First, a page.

Fall/Winter 2000 Peddie Chronicle

Page 1


FA LL / W I N T E R 20 20


32 Back to school during a pandemic SNAPSHOTS OF FALL TERM






Editor: Carrie Harrington Director of Strategic Marketing and Communications: Wendi Patella P’17 ’20 Contributors: Beth Dial P’22 Doug Mariboe ’69 P’10 ’14 Patricia O’Neill P’13 ’15 ’17 ’20 ’22 Marisa Procopio ’87 Megan Sweeney Illustrators: Eric Nyquist Stef Wong



Art Director: Brandon Detherage Photographer: Andrew Marvin Printing: J.S. McCarthy Printers The Peddie Chronicle is published twice a year by the Office of Strategic Marketing and Communications for alumni, families and friends of the school. The Peddie School 201 South Main Street Hightstown, NJ 08520-3349



Tel: (609) 944-7500 peddie.org/chronicle We welcome your input: editor@peddie.org

Welcome ddie to Pe MEE T O U R NE WE S T FACU LT Y ME MB ER S



Credentials: bachelor’s degree in international and global studies, Middlebury College Previous experience: social studies teacher, Generation Teach Fast fact: In a coincidence discovered when they arrived on campus, Chang met new English teacher Stef Hernandez in Lima, Peru earlier this year.



Credentials: bachelor degrees in English and Spanish, Trinity University; Ph.D. in Spanish literary and cultural studies, University of Illinois at UrbanaChampaign Favorite spot on campus: anywhere with Concha, her pup Fast fact: At UI, Greppi received the LAS Award for Excellence in Undergraduate Teaching.


Associate Director of Admission/ Director of Multicultural Recruitment Credentials: bachelor’s degree in sociology, Princeton University; master’s degree in education policy, University of Pennsylvania Previous experience: high school placement coordinator and dean of equity and social justice, Christina Seix Academy Favorite spot on campus: tennis courts





Credentials: bachelor’s degree in English, Williams College Previous experience: literary instructor, PrincetonBlairstown Center Favorite spot on campus: the gazebo behind Swig



Credentials: bachelor’s degree in education and exercise science, The College of New Jersey; master’s degree in educational leadership, University of North Texas Previous experience: teacher and aquatics director, Morristown-Beard School Fast fact: Locasto is a champion gingerbread house builder.



Credentials: bachelor’s degree in Spanish, Guilford College Previous experience: teacher at Princeton Day School, The Hill School and Olney Friends School; Spanish tutor, traveling interpreter for Spanish and English speakers abroad Fast fact: When school is not in session, Brianna resides in Quebec, Canada (along with her dog, Riley).


Congrats! C O L L E G E A N D U N I V E R S I T Y D E S T I N AT I O N S F O R

THE CLASS OF 2020 New York University (11) Boston University (5) Syracuse University (5) Columbia University (4) Cornell University (4) Duke University (4) George Washington University (4) Washington University in St. Louis (4) Colgate University (3) Dickinson College (3) Elon University (3) Franklin & Marshall College (3) Lafayette College (3) Northeastern University (3) University of Pennsylvania (3) University of Richmond (3) University of Virginia (3) Wake Forest University (3) American University (2) Boston College (2) Brown University (2) Case Western Reserve University (2) Davidson College (2) Drexel University (2) Georgetown University (2) Trinity College (2) Tufts University (2) Villanova University (2) Barnard College Bucknell University Carnegie Mellon University Colby College Colorado State University Denison University Emerson College Emory University European Business College Munich Fairfield University Fordham University Georgia Institute of Technology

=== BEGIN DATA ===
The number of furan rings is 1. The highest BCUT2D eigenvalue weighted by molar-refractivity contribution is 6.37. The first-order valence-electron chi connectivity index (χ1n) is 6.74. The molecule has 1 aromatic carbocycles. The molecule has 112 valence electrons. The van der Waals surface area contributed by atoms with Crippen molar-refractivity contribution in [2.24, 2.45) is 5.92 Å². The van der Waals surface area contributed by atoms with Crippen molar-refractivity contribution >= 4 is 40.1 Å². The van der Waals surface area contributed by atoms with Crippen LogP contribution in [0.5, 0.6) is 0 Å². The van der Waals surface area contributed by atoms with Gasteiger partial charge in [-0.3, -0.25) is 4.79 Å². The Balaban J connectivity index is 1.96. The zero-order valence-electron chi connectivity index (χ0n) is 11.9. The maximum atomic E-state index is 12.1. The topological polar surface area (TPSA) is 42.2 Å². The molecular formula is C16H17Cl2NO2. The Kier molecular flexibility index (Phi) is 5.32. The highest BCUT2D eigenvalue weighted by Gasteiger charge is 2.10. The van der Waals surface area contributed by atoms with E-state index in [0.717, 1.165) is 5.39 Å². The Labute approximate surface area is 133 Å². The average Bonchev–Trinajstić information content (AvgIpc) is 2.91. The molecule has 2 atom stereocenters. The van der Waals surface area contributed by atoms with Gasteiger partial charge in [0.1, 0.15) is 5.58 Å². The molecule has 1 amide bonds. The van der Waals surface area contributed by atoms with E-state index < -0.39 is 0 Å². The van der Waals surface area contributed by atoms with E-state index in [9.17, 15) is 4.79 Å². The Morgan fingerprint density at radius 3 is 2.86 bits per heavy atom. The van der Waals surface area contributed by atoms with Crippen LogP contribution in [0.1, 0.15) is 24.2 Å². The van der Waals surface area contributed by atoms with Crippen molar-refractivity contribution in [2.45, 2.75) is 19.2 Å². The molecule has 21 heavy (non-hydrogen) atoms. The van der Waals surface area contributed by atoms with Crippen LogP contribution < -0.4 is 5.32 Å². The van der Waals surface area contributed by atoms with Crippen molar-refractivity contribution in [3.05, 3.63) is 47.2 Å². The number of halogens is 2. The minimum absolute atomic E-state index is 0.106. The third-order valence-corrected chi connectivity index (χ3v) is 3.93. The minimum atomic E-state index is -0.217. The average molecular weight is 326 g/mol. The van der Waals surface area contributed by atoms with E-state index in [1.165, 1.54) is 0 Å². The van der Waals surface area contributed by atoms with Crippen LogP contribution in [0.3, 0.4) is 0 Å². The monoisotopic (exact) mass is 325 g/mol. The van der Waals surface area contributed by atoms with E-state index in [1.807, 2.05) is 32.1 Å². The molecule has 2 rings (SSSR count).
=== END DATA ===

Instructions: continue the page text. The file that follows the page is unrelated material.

Hong Kong University of Science and Technology Howard University Lehigh University Loyola University Maryland Massachusetts Institute of Technology McGill University Mount Holyoke College Oberlin College Occidental College Pepperdine University Princeton University Rensselaer Polytechnic Institute Rhodes College Rice University Sacred Heart University Saint Joseph’s University Scripps College Seton Hall University Skidmore College The College of New Jersey The University of Texas at Austin The University of Texas at Dallas United States Military Academy United States Naval Academy University of California San Diego University of Chicago University of Colorado Boulder University of Delaware University of Illinois at Urbana-Champaign University of Massachusetts Amherst University of Miami University of Michigan University of Southern California University of St. Andrews University of Toronto Vassar College Wagner College West Virginia University William and Mary



Memorializing a beloved class member Behind Annenberg Hall, there is a walkway that looks out over the athletic fields. It’s quiet most of the time. But around 3 p.m, the path livens up as students head toward the gym for their afternoon commitments. And in the early evening, as the athletes find their way to the dining hall or dormitory, the lights of Annenberg Library provide a warm welcome back to center campus. In some ways, this serene space illustrates Peddie’s core value of balance: “attention to mind, body and spirit; time for work and play, a mix of mastery and experiment in academic, athletic, artistic and community pursuits.” Youcef Soltani ’20 thought it was perfectly situated for a pair of gathering spaces to serve the Peddie community and memorialize a beloved member of his class, Malcolm Baldwin. Baldwin died in 2018 during his sophomore year at Peddie.